What arises from this process is a hybrid security order where the state delegates its duties to civilians and non-state actors while still trying to demonstrate its symbolic presence at the borders. In many ways, the state is left out of an ever-changing construction of power relations where non-state actors interact directly with the populations, trying to bridge the gap with the state. Border monitoring committees seen from this perspective represent the blurring of boundaries between security forces, state authorities and the general population. Such mechanisms illustrate the way different actors, operating from below (civil society organizations and NGOs) and from above (IOs), play a central role in border management in the Sahelian context.

Border management’s effects on statehood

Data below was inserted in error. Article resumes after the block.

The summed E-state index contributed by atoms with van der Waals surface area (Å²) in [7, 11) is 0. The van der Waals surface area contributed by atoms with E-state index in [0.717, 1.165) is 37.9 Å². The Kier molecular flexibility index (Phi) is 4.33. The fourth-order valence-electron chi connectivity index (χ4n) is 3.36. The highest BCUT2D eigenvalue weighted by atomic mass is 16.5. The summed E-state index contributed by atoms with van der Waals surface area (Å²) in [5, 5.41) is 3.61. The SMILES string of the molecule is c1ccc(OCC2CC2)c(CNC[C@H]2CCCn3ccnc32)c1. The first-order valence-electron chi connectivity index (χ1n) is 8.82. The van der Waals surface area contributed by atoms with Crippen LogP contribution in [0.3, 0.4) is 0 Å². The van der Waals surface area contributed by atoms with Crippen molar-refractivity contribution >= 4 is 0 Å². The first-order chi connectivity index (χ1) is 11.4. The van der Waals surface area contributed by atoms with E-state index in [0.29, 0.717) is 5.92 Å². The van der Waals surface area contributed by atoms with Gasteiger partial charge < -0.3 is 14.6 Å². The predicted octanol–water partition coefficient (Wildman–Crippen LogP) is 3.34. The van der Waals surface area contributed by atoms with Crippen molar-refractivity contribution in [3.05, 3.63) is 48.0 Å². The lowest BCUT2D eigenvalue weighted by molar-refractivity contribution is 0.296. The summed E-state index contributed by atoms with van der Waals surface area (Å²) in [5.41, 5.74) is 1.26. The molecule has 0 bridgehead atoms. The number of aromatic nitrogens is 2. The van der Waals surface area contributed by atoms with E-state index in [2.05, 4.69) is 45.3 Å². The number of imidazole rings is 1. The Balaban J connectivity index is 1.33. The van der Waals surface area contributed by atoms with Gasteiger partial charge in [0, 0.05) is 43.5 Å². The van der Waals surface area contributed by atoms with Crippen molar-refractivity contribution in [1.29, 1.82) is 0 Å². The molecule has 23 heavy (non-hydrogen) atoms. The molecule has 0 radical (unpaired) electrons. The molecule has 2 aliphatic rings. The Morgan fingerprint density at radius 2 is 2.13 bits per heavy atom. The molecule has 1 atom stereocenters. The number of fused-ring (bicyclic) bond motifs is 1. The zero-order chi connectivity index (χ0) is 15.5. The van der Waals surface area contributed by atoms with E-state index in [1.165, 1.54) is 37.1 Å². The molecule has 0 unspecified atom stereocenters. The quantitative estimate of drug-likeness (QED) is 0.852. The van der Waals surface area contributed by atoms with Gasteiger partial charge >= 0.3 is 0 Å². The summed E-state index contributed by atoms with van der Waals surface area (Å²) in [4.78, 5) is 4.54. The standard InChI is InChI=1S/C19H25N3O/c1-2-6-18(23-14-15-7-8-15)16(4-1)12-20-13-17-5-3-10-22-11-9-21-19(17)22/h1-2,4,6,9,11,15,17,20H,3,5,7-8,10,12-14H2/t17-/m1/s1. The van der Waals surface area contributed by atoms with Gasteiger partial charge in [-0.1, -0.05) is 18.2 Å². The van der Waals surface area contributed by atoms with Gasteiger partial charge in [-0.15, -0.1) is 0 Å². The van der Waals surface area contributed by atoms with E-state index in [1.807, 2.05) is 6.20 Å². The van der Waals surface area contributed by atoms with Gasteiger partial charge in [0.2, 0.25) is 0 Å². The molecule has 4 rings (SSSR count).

In order to look more closely at how border management practices affect state sovereignty, Ferguson and Gupta’s reflections on state verticality and encompassment are useful as an analytical tool.[118] In this understanding of how the state is related to society, ‘verticality’ refers to a state’s central and pervasive position as an institution ‘above’ civil society, community and family; ‘encompassment’ refers to the idea of the state as located within an ever-widening series of circles that begins with family and local community and ends with the system of nation-states. From this perspective, capacity building is a governmentality technique that alters state verticality. As discussed above, capacity building imposes contradictory governance agendas.[119] Through such intervention, the state – which should occupy the highest position in the verticality – is superseded by international or regional organizations (EU or IOM for instance) who ‘build’ the capacity of the state to perform its duties. These actions blur the boundaries between international agendas and sovereign agendas.